Optimally Challenging

@republicofmath tweeted a link to this article on Advanced Placement courses. This article nicely summarizes my feelings on AP calculus—very few students learn much calculus beyond the algorithms (I am not citing anything here because this is little more than my impression). Combining this with the push to make algebra as a required course for students as young as 7th grade, and we begin to see a pattern of the maxim “earlier is better.”

One particularly dangerous way this manifests itself is the in the corollary “harder is better.” In fact, I find myself doing that a bit this semester in my abstract algebra class—I find myself introducing graduate-level ideas to my students at times. This has mostly been fine, since my students have been really good. However, what is the cost of this? For every graduate-level idea I introduce, an undergraduate idea is left unsaid (roughly). But somehow I want to introduce these topics.

I do not think that I am alone in this habit of making courses more challenging than they need to be; in fact, I think that I far from the worst offender, since I am aware of this tendency and work hard to keep the material at the level of my student. I know of other professors who brag about making very difficult exams and homework assignments. I fall into this trap, too, when I am not consciously thinking about this issue. I cannot speculate about everyone else who prides themselves on being a “tough” teacher, but here are my best guesses as to why I am this way:

  1. I find the material more interesting. Since the course is for the students, this is not a terribly good reason. “Research” should be the outlet for the material I find most interesting.
  2. I find that my ego is stroked when I teach harder material. It is rarely a good idea to do things just for ego, though.
  3. I think that I am being a good teacher by challenging my students. However, this is not true. It is very easy to make a course that is too easy or too hard. Unfortunately, students do not learn much in these classes. It is relatively hard to create a course that is optimally challenging for the students, which is where they learn the most. Instead of aiming for “hard,” I should be aiming for “just hard enough.”
  4. I find that my colleagues respect me more. It seems like the fastest way for a professor to lose the respect of his/her peers is to gain the reputation of being an “easy teacher.” This is easily done, since many of my colleagues in this country think that anything short of “students killing themselves to make it through a math class” is too easy.

I do not want to make it sound like I have done a bad job this semester—I have actually been very pleased. I can merely point to occasions when I have introduced ideas that are too hard. If anything, I think that I might be developing the reputation as being “too easy” on my students (this will likely be the topic of my next post).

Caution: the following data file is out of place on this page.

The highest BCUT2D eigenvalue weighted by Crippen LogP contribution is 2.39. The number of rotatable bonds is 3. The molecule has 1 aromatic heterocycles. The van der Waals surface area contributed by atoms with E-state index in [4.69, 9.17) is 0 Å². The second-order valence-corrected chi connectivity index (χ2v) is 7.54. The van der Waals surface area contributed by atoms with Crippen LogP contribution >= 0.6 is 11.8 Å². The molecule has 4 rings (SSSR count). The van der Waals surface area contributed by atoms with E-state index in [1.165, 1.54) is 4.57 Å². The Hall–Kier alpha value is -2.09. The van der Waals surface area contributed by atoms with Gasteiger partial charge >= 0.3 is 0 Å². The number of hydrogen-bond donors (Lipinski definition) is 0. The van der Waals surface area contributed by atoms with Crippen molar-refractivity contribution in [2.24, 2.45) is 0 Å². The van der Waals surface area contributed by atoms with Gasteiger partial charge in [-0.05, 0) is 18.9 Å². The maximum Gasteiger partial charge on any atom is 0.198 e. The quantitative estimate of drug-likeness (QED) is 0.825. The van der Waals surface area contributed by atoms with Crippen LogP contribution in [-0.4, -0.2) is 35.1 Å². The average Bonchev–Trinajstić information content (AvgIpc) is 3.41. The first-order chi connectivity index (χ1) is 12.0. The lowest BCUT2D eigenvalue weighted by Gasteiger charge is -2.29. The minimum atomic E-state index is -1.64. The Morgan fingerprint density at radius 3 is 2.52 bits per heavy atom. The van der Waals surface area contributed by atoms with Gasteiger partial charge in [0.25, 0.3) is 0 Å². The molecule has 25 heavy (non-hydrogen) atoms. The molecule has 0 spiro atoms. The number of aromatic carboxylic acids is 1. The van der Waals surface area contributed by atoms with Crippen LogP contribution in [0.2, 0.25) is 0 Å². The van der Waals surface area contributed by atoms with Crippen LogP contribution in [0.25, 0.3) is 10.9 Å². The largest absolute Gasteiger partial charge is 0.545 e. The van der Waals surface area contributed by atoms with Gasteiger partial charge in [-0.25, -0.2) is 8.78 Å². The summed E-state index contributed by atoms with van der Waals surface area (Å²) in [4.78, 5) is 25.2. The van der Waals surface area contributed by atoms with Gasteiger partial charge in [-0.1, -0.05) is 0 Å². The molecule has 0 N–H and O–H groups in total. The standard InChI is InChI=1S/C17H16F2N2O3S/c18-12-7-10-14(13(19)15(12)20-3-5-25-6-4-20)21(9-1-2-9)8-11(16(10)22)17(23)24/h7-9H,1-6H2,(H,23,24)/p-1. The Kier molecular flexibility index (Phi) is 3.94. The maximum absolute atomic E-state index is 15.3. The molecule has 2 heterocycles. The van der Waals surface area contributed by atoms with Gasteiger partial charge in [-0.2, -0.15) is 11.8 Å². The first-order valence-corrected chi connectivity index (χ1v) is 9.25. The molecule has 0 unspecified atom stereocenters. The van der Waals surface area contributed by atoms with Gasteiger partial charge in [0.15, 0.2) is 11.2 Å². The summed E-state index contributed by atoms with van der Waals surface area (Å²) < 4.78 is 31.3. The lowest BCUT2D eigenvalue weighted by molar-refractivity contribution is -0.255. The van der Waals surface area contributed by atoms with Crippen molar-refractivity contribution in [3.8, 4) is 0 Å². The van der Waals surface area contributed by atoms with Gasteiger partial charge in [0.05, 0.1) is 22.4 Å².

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2 Responses to “Optimally Challenging”

  1. Derek Bruff Says:

    I’m with you on the “just hard enough” approach. So is George Polya, for that matter. (His book, “How to Solve It,” has some great suggestions on working with students in one-on-one situations along these lines.)

    One problem is that “harder is better” often translates to “computationally harder is better” and not “conceptually harder is better.” I talked with a colleague recently who teaches in a math department that has common exams across the calculus sections. The course head essentially writes the common exams, and she loads them up with computationally difficult problems. The students need to know all the usual calculus procedures and several unusual ones, and they need to know them cold. Sure, those tests are hard, but they could also be hard if they focused less on procedures and more on concepts. My colleague finds it frustrating to teach in this settings, since he would prefer to focus more on concepts and a little less on procedures.

    Harvard physics professor Eric Mazur has reported widely that his students are quite capable of learning how to solve computational problems in physics without internalizing any of the associated concepts. Conceptual learning can be very difficult for students, but it tends to lead to deeper, more lasting learning than procedural learning, particularly in calculus.

    Meaningful conceptual learning is often “just hard enough” for students. There’s often no need to pile on the procedural learning to make things harder.

    • bretbenesh Says:

      Hi Derek,

      It is always a pleasure to hear from you, and I agree with you that sometimes teachers overuse “computationally hard” questions. I spoke with Paul Zorn about the calculus problems in his textbook, and he said something to the effect that he tries to think of “simple theoretical questions.” I liked this—think of questions that are really easy to answer if you understand, but cannot be answered without conceptual understanding.

      Here is another drawback of the “computationally hard” problems: they are the toughest problems to grade!

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